Sign in

August currency review

Argentina's peso has taken another deep dive following an unexpectedly big defeat for President Macri in primary elections in August. Capital controls have been introduced to try to stabilise the currency.

The primaries have generally been a sound indicator of who is likely to win the next presidential election, and investors are now worried that the Peronist candidate, Alberto Fernandez, will triumph in October. With the Peronists' long history of nationalising private companies without sufficient recompense, extremely generous public subsidies and excessive money printing to pay for it all, funding is being pulled from Argentina rapidly and sending the peso crashing. Peronists always hope to help the poor, of course, but the results of their policies time and time again have been soaring inflation, which hits the poor hardest, and economic imbalances, which tend to weaken productivity and promote considerable corruption.

When a government does what the markets seem to want, and Macri has done most of that in his four years in office, including floating the peso, cutting the fiscal deficit, ending subsidies, investing in oil and gas industries and introducing honesty to official economics statistics, it might expect to be rewarded with patience. However, international investors are not renowned for their loyalty and, in Argentina's case they know the next Peronist government is probably just around the corner. The problem is that, when next a market-friendly government takes serious steps to repair Argentina's long-suffering economy, investors will be even less likely to believe the changes are permanent and so will mostly limit themselves to short-term investments which can be easily pulled, as they have done under Macri.

And so it goes on, begging the question: is it even possible for Argentina to square the circle under the current global financial system?

Countries experiencing largest currency losses in August
Currency code Movement v EUR
29 Jul - 2 Sep 2019 (%)
Argentina ARS -26 54.4
Brazil BRL -9 3.2
Colombia COP -6 3.4
South Africa (Lesotho, Namibia, Swaziland) ZAR (LSL,NAD, SZL) -6 4.5 (5.6, 3.6, 1.6)
Uzbekistan UZS -8 14.3
Venezuela VES -53 282972.8

Threats from abroad to withdraw investments and scrap trade deals with Brazil, as President Bolsonaro appeared to let the Amazon burn, were the primary cause of the real's 9% slump in August.

Colombia's peso was hit as some FARC rebels announced they were taking up arms against the government again. A ruinous 50-year civil war ended in 2016, but the peace agreement has never felt completely secure.

Weak domestic economic data and intensification of the trade war between USA and China were to blame for the woes of the South African rand.

The 8% fall in the value of the Uzbekistani som was mainly due to deterioration in the country's current account deficit, meaning the gap between what it imports and exports is widening. However, as the majority of imports recently have been of machinery and equipment, which should give long-term benefits to the developing economy, depreciation of the currency may even be considered a sign of strength.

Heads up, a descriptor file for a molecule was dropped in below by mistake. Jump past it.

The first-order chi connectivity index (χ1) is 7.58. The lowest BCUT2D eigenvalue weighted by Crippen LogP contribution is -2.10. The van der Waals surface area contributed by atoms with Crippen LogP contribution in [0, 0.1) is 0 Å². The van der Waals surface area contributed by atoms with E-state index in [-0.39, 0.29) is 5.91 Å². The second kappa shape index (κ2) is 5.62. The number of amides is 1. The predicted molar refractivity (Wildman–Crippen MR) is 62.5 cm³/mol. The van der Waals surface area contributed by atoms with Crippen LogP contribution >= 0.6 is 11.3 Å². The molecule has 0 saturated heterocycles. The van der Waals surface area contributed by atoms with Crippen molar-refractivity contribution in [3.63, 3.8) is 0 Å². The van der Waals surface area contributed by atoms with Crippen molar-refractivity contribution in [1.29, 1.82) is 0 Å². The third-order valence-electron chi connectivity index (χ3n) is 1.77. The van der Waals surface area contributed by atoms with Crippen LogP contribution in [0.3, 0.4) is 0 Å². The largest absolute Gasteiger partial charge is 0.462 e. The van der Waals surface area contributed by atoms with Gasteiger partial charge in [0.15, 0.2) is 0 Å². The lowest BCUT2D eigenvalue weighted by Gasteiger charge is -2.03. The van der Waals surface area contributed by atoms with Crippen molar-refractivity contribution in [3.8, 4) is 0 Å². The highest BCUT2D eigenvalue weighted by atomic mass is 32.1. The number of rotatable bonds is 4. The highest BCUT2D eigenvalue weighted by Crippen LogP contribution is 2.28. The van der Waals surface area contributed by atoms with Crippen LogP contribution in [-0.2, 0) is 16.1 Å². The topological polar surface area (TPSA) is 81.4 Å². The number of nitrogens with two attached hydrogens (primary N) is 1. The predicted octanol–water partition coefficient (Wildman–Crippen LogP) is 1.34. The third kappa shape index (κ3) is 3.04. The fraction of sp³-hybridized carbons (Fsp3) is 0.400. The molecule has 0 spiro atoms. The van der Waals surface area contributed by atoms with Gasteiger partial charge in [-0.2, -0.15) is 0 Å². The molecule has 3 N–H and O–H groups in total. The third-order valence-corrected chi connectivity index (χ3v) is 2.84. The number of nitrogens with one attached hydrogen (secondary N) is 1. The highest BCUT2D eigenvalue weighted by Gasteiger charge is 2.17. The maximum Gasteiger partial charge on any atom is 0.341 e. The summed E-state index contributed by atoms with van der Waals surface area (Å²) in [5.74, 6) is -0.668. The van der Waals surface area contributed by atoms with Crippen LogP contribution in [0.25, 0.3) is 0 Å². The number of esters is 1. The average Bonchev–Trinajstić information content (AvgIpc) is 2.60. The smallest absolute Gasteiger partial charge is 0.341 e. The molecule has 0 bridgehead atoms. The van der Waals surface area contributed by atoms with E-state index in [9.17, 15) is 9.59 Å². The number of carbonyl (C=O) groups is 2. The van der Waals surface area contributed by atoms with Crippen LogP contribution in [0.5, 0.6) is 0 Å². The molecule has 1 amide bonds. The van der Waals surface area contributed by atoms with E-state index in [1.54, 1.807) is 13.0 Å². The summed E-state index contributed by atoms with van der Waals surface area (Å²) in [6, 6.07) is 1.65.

Our old friend, the Venezuelan bolivar, was once again the world's weakest currency during August. Its long demise has been well documented in this blog and elsewhere, and there remains little sign of progress towards resolving the country's crisis. However, the worthlessness of the bolivar has led to creeping dollarisation in the economy, which is producing some stabilisation. Also, recent revelations of secret talks between President Maduro's regime and the US have given hope to some.

Countries experiencing largest currency gains in August
Currency code Movement v EUR
29 Jul - 2 Sep 2019 (%)
Japan JPY +3 0.7
Malawi MWK +5 9.0
Pakistan PKR +3 10.3

Few currencies gained significant ground against the euro in August, as the table above shows.

Despite the political chaos on show in the United Kingdom over Brexit, and headlines about the pound's weakness, Britain's currency only fell 1% against the euro and 3% against the dollar in August. This shows the resilience of developed economies' currencies generally, even during a crisis which would no doubt have hammered the currency of an emerging economy in similar circumstances. For such a complex, broad-based economy as the UK's, the sheer number of factors affecting exchange rates tends to mitigate against precipitous devaluations. The pound might find support today if parliament pushes through legislation that should go a long way towards blocking a no-deal Brexit, as it is expected to do.

Finally, here is this month's selected currency movements table:

Selected currency movements (v EUR)
Country Currency code % movement to 2 September 2019 v EUR since: Latest official annual inflation (%)
(1 month)
(3 months)
(6 months)
(12 months)
Argentina ARS -26 -23 -31 -34 54.4
Australia AUD -2 -2 -2 -2 1.6
Brazil BRL -9 -4 -7 +5 3.2
Canada CAD 0 +3 +2 +3 2
Chile CLP -2 0 -6 0 2.2
China CNY -3 -2 -3 +1 2.8
Egypt EGP +1 +2 +8 +12 8.7
India INR -3 -2 +2 +4 3.1
Indonesia IDR 0 +2 +3 +9 3.3
Japan JPY +3 +3 +8 +9 0.7
Kenya KES +1 -1 0 +3 6.3
Korea Republic KRW -1 0 -4 -3 0.6
Mexico MXN -4 -1 -1 +1 3.7
Nigeria NGN +1 +1 +3 +5 11.6
Norway NOK -4 -3 -3 -3 1.9
Philippines PHP -1 +1 +3 +8 2.4
Poland PLN -3 -2 -2 -2 2.9
Russia RUB -4 -1 +2 +7 4.6
Singapore SGD 0 0 +1 +4 0.4
South Africa ZAR -6 -3 -4 +2 4.5
Sweden SEK -2 -2 -3 -2 1.7
Switzerland CHF +1 +3 +4 +3 0.3
Turkey TRY -2 +2 -5 +16 16.6
United Kingdom GBP -1 -2 -5 -1 2.1
United States of America USD +1 +1 +3 +5 1.8
Venezuela VES -53 -68 -82 -99 282972.8
Like this article? Share it... Twitter Facebook   LinkedIn